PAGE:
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MOUNT_PSSHFS(8) DragonFly System Manager's Manual MOUNT_PSSHFS(8)
mount_psshfs -- sshfs implementation for puffs
mount_psshfs [options] user@host[:path] mount_point
The mount_psshfs utility can be used to mount a file system using the ssh
sftp subprotocol, making a remote directory hierarchy appear in the local
directory tree. This functionality is commonly known as sshfs.
The mandatory parameters are the target host name and local mount point.
The target host parameter can optionally contain a username whose creden-
tials will be used by the remote sshd, and a relative or absolute path
for the remote mount point's root. If no user is given, the credentials
of the user issuing the mount command are used. If no path is given, the
user's home directory on the remote machine will be used.
The following command line options are available:
Opens nconnect connections to the server. Currently, the value has
to be 1 or 2. If 2 is specified, a second connection is opened for
the reading and writing of data, while directory operations are per-
formed on their own connection. This can greatly increase directory
operation performance (ls, mkdir, etc.) if mount_psshfs completely
saturates the available bandwidth by doing bulk data copying. The
default is 1.
-e Makes the mounted file system NFS exportable. If this option is
used, it is very important to understand that mount_psshfs can not
provide complete support for NFS due to the limitations in the back-
end. Files are valid only for the time that mount_psshfs is running
and in the event of e.g. a server crash, all client retries to
access files will fail.
Pass a configuration file to ssh(1). This will make it ignore the
system-wide /etc/ssh/ssh_config configuration file and use
configfile instead of ~/.ssh/config.
Converts remote manglegid to the effective gid of the file server
and vice versa. See -u.
This flag can be used to give standard mount options and options to
Pass an option to ssh(1), for example -O Port=22. For a list of
valid options, see ssh_config(5).
-p Preserve connection. This option makes mount_psshfs to try to
reconnect to the server if the connection fails. The option is very
experimental and does not preserve open files or retry current
requests and should generally only be used if the trade-offs are
Limits maximum outstanding read requests for each node to max_reads.
This can be used to improve interactive performance on low-bandwidth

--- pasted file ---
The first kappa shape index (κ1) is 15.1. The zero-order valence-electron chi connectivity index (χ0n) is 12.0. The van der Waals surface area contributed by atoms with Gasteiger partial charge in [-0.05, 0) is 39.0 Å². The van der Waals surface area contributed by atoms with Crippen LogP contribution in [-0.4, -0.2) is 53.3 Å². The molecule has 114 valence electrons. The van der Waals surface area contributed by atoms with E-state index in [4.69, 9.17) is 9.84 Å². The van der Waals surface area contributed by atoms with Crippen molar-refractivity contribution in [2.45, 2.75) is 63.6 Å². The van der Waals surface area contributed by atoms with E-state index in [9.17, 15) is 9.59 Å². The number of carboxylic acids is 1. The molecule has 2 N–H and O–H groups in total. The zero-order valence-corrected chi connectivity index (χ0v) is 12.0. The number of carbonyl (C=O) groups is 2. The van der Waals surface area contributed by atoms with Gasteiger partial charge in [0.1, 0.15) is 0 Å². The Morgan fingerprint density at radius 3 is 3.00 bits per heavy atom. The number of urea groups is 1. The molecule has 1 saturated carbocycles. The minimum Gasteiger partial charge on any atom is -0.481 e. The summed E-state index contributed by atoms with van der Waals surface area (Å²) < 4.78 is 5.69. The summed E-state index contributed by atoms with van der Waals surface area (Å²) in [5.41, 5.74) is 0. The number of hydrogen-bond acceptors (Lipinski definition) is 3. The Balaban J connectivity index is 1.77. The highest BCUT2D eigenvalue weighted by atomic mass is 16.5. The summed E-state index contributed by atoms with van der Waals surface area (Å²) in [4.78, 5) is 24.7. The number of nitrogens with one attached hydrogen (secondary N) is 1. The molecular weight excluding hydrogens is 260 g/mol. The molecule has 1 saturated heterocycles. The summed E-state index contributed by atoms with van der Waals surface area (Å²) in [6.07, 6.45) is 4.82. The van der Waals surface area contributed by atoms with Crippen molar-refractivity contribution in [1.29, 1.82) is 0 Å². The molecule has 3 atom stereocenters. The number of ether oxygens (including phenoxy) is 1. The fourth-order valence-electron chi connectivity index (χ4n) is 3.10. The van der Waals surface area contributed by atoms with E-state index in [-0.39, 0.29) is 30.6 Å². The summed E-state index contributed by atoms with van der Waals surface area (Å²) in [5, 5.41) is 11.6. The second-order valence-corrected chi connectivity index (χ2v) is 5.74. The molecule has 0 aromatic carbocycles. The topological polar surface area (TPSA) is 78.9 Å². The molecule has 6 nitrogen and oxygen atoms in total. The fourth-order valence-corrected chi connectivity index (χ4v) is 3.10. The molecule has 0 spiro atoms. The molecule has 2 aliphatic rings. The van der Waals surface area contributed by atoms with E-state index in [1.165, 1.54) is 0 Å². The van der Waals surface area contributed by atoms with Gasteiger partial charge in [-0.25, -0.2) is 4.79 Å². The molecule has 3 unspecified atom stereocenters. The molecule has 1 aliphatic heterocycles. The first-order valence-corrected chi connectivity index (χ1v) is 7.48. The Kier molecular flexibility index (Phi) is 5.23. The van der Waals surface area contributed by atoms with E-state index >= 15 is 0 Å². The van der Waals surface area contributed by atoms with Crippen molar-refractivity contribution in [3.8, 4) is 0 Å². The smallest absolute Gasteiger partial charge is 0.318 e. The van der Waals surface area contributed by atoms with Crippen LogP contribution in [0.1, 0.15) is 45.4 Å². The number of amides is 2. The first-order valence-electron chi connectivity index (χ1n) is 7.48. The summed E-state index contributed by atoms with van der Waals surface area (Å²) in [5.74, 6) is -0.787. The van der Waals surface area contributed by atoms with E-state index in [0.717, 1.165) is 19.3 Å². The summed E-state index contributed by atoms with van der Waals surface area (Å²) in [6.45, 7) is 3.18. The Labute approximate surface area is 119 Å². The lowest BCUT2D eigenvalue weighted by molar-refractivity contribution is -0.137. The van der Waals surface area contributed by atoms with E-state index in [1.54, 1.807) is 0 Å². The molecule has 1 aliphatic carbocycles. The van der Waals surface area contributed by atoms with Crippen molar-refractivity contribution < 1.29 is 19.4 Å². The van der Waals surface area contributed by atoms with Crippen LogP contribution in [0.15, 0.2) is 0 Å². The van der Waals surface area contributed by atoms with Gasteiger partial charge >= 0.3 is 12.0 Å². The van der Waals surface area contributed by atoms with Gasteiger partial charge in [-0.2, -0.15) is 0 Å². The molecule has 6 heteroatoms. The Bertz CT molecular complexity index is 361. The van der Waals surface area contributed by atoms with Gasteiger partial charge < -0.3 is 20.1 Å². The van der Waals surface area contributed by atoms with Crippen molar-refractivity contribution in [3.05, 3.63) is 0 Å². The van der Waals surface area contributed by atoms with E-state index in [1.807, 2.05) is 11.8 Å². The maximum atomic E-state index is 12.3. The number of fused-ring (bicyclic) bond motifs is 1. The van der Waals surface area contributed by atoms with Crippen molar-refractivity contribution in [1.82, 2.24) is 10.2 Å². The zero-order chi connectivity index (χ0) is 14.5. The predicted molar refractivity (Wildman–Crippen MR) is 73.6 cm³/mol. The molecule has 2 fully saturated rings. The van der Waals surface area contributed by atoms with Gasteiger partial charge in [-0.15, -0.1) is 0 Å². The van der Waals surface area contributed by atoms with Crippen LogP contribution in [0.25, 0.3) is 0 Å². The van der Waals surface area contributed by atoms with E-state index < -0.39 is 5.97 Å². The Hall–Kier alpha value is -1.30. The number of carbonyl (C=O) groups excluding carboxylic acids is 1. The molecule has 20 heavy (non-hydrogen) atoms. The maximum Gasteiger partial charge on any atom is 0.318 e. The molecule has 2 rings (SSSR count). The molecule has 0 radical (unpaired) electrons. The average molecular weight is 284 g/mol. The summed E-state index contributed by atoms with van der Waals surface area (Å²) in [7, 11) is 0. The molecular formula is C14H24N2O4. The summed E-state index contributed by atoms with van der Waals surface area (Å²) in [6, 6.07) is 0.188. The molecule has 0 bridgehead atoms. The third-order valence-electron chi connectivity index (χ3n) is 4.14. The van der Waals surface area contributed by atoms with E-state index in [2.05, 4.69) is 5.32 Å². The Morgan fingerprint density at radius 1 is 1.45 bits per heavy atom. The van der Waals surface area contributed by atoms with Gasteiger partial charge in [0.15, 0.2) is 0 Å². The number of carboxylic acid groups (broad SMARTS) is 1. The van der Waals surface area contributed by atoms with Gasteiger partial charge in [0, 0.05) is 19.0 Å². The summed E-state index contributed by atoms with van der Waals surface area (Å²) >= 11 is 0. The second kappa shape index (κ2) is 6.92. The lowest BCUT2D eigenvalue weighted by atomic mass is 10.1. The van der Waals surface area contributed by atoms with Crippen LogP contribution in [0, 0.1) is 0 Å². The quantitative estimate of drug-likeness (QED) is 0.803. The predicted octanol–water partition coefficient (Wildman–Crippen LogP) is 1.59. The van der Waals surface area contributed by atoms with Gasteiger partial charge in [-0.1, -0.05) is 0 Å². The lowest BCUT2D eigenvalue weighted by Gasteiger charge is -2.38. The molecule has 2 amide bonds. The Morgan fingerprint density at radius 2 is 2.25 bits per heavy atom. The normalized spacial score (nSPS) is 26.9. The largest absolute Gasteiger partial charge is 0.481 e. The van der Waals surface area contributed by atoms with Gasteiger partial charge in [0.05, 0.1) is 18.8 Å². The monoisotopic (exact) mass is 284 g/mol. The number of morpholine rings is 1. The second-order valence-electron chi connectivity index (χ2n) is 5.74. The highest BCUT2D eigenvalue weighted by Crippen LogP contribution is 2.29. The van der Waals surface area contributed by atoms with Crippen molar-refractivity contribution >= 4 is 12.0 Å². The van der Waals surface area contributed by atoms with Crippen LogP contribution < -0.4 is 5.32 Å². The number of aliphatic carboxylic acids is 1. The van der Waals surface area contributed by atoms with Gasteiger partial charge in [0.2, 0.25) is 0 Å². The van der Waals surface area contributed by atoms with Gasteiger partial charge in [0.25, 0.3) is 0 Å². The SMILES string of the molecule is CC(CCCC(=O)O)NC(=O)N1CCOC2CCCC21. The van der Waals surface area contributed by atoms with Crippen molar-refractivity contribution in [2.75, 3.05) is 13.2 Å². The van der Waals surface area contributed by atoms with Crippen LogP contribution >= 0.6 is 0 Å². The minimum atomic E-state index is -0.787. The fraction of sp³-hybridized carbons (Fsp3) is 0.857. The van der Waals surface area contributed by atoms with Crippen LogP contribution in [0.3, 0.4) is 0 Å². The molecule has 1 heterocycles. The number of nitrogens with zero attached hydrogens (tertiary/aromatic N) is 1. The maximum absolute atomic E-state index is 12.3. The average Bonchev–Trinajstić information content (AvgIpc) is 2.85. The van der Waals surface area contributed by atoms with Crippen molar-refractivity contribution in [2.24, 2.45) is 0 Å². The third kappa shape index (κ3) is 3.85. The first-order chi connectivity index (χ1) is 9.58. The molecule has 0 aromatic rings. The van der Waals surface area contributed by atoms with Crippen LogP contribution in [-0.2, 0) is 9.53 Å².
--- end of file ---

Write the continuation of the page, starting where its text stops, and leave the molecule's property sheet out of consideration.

links when also performing bulk data reads.
-s This flag can be used to make the program stay on top. The default
is to detach from the terminal and run in the background.
By default mount_psshfs caches directory contents and node
attributes for 30 seconds before re-fetching from the server to
check if anything has changed on the server. This option is used to
adjust the timeout period to timeout seconds. A value 0 means the
cache is never valid and -1 means it is valid indefinitely. It is
possible to force a re-read regardless of timeout status by sending
SIGHUP to the mount_psshfs process.
Note: the file system will still free nodes when requested by the
kernel and will lose all cached information in doing so. How fre-
quently this happens depends on system activity and the total number
of available vnodes in the system (kern.maxvnodes).
Converts remote mangleuid to the effective uid of the file server
and vice versa. For example: you mount remote me@darkmoon as the
local user "me". If the uid of "me" on the local system is 101 and
on darkmoon it is 202, you would use -u 202 to see files owned by
202 on darkmoon as owned by 101 when browsing the mount point.
Apart from the cosmetic effect, this makes things like "chown me
file" work. See -g.
The following example illustrates how to mount the directory /usr on
server bigiron as user abc on local directory /mnt with ssh transport
mount_psshfs -O Compression=yes abc@bigiron:/usr /mnt
It is possible to use fstab(5) for psshfs mounts, with SSH public key
abc@bigiron:/usr /mnt psshfs
sftp(1), puffs(3), puffs(4), fstab(5), ssh_config(5), mount(8), sshd(8)
The mount_psshfs utility first appeared in NetBSD 5.0. It was inspired
by FUSE sshfs.
Permissions are not handled. Do not expect the file system to behave
except for a single user.
Depending on if the server supports the sftp(1) stavfs protocol exten-
sion, free disk space may be displayed for the mount by df(1). This
information reflects the status at the server's mountpoint and may differ
for subdirectories under the mount root.
DragonFly 5.5 February 5, 2012 DragonFly 5.5